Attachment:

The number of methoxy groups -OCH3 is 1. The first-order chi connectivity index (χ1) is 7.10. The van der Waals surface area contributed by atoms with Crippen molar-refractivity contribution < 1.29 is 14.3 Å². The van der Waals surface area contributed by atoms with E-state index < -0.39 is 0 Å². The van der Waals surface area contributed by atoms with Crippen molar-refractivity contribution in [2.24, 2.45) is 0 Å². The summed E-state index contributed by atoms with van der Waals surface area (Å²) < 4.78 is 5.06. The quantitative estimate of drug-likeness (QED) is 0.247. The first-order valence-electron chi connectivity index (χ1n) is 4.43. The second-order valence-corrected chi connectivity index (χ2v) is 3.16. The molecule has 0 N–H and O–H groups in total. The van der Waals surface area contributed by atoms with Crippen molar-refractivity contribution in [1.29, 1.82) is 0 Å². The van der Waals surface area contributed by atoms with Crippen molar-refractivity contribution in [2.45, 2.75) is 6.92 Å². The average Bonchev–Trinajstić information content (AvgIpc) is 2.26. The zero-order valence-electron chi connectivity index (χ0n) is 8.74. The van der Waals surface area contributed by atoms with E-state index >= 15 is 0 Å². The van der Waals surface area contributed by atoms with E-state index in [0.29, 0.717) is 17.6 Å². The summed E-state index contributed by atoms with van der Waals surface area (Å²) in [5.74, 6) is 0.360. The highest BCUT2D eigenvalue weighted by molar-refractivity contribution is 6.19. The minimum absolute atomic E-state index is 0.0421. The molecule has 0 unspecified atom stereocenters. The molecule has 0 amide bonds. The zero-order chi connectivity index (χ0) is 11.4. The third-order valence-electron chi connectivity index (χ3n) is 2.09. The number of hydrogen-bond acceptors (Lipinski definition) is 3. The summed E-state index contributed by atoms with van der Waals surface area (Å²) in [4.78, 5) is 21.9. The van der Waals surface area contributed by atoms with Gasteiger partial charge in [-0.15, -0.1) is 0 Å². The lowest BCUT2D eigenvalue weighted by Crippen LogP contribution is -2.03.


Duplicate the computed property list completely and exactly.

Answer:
The number of methoxy groups -OCH3 is 1. The first-order chi connectivity index (χ1) is 7.10. The van der Waals surface area contributed by atoms with Crippen molar-refractivity contribution < 1.29 is 14.3 Å². The van der Waals surface area contributed by atoms with E-state index < -0.39 is 0 Å². The van der Waals surface area contributed by atoms with Crippen molar-refractivity contribution in [2.24, 2.45) is 0 Å². The summed E-state index contributed by atoms with van der Waals surface area (Å²) < 4.78 is 5.06. The quantitative estimate of drug-likeness (QED) is 0.247. The first-order valence-electron chi connectivity index (χ1n) is 4.43. The second-order valence-corrected chi connectivity index (χ2v) is 3.16. The molecule has 0 N–H and O–H groups in total. The van der Waals surface area contributed by atoms with Crippen molar-refractivity contribution in [1.29, 1.82) is 0 Å². The van der Waals surface area contributed by atoms with Crippen molar-refractivity contribution in [2.45, 2.75) is 6.92 Å². The average Bonchev–Trinajstić information content (AvgIpc) is 2.26. The zero-order valence-electron chi connectivity index (χ0n) is 8.74. The van der Waals surface area contributed by atoms with E-state index >= 15 is 0 Å². The van der Waals surface area contributed by atoms with E-state index in [0.29, 0.717) is 17.6 Å². The summed E-state index contributed by atoms with van der Waals surface area (Å²) in [5.74, 6) is 0.360. The highest BCUT2D eigenvalue weighted by molar-refractivity contribution is 6.19. The minimum absolute atomic E-state index is 0.0421. The molecule has 0 unspecified atom stereocenters. The molecule has 0 amide bonds. The zero-order chi connectivity index (χ0) is 11.4. The third-order valence-electron chi connectivity index (χ3n) is 2.09. The number of hydrogen-bond acceptors (Lipinski definition) is 3. The summed E-state index contributed by atoms with van der Waals surface area (Å²) in [4.78, 5) is 21.9. The van der Waals surface area contributed by atoms with Gasteiger partial charge in [-0.15, -0.1) is 0 Å². The lowest BCUT2D eigenvalue weighted by Crippen LogP contribution is -2.03.